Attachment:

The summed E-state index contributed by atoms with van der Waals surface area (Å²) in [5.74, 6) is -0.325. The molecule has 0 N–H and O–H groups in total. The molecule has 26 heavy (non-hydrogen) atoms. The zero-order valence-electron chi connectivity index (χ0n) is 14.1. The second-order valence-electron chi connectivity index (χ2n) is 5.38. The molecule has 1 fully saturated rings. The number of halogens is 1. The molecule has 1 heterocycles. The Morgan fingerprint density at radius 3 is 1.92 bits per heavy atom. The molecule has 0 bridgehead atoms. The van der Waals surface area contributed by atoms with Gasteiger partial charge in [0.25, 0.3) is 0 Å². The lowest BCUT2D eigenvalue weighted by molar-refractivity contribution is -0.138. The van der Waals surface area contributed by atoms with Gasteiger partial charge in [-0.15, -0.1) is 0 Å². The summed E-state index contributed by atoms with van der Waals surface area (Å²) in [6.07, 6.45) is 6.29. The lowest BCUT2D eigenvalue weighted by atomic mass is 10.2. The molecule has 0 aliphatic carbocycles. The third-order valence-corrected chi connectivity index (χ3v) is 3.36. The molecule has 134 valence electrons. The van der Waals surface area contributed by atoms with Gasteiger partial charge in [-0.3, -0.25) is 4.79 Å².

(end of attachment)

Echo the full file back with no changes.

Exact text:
The summed E-state index contributed by atoms with van der Waals surface area (Å²) in [5.74, 6) is -0.325. The molecule has 0 N–H and O–H groups in total. The molecule has 26 heavy (non-hydrogen) atoms. The zero-order valence-electron chi connectivity index (χ0n) is 14.1. The second-order valence-electron chi connectivity index (χ2n) is 5.38. The molecule has 1 fully saturated rings. The number of halogens is 1. The molecule has 1 heterocycles. The Morgan fingerprint density at radius 3 is 1.92 bits per heavy atom. The molecule has 0 bridgehead atoms. The van der Waals surface area contributed by atoms with Gasteiger partial charge in [0.25, 0.3) is 0 Å². The lowest BCUT2D eigenvalue weighted by molar-refractivity contribution is -0.138. The van der Waals surface area contributed by atoms with Gasteiger partial charge in [-0.15, -0.1) is 0 Å². The summed E-state index contributed by atoms with van der Waals surface area (Å²) in [6.07, 6.45) is 6.29. The lowest BCUT2D eigenvalue weighted by atomic mass is 10.2. The molecule has 0 aliphatic carbocycles. The third-order valence-corrected chi connectivity index (χ3v) is 3.36. The molecule has 134 valence electrons. The van der Waals surface area contributed by atoms with Gasteiger partial charge in [-0.3, -0.25) is 4.79 Å².